Iran’s Retaliation Against Israel: Four Possible Scenarios – OpEd


As the Middle East braces for another wave of instability, the question on everyone’s mind is: how will Iran retaliate against Israel’s latest strike? The attack, which targeted Iranian-backed militias in Syria, has already elicited a series of threats from Tehran, but the question remains: what form will this retaliation take? There are four possible ways Iran may retaliate against Israel, each with potential consequences and implications.

1. Cyberattacks

Iran has long been known for its sophisticated cyber capabilities, which it has used to target critical infrastructure and financial institutions in the past. Given the history of cyberattacks between the two countries, it is likely that Iran will consider using this tactic again. Israel’s critical infrastructure, including its power grid, water supply, and transportation systems are all potential targets. A successful cyberattack could cause widespread disruption and damage, potentially even leading to loss of life. 

However, Israel is also well-prepared for such attacks, with a robust cyber defense system in place. In addition, Israel has been accused of launching its own cyberattacks against Iran in the past, including the infamous Stuxnet attack. As such, any cyberattack from Iran is likely to be met with a strong response from Israel. 

It is important to note that the cyber conflict between Iran and Israel has intensified in recent years, with both countries becoming more public about these attacks. The objectives of these cyberattacks have shifted from mostly defense targets to disruptions of critical infrastructure. The greater the public exposure to these cyberattacks, the greater the risk that they could extend beyond cyberspace and influence other areas of this conflict too. 

Iran’s approach to cyberspace is inherently bound to its domestic authoritarian policies and its international confrontations. The country has become a determined cyber actor against US, Gulf Arab, and Israeli interests. Iran regards itself as being in an intelligence and cyber war with its enemies.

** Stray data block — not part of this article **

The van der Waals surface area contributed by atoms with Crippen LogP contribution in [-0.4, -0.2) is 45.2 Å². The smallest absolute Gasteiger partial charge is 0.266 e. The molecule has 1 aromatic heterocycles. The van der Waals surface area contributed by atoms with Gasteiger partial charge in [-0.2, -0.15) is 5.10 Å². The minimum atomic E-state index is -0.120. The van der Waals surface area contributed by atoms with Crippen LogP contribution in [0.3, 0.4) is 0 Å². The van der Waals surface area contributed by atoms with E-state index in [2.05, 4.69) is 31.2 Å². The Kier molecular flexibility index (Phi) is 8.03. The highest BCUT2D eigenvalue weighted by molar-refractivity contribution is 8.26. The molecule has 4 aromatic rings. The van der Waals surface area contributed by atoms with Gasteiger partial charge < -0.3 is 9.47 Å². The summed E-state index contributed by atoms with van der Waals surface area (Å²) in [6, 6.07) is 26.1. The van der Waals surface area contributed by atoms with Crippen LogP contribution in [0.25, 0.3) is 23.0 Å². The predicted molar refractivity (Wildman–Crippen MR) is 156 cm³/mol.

2. Missile Strikes

Another possible form of retaliation from Iran is missile strikes against Israeli targets. Iran has a large and sophisticated arsenal of missiles, including long-range missiles capable of reaching Israel. According to a report by the International Institute for Strategic Studies, Iran has one of the largest and most diverse missile forces in the Middle East, with over 10,000 missiles in its inventory. 

In the past, Iran has used missile strikes to target Israeli forces in Syria, as well as opposition groups in Iraq. However, a direct missile strike against Israel would be a significant escalation, and could lead to a full-blown conflict between the two countries. 

Israel is well-prepared for such an eventuality, with a sophisticated missile defense system in place. The system, known as Iron Dome, has been successful intercepting and destroying incoming missiles, with a reported success rate of over 90%. In addition, Israel has been known to launch preemptive strikes against suspected missile launch sites. 

The potential for missile strikes highlights the delicate balance of power in the region and the risk of a broader conflict. It is worth noting that the use of missile strikes as a form of retaliation is not without risks. The potential for civilian casualties and collateral damage is high, and could lead to international condemnation and sanctions. In addition, the use of missile strikes could trigger a response from Israel’s allies, potentially leading to a wider conflict. 

3. Proxy Warfare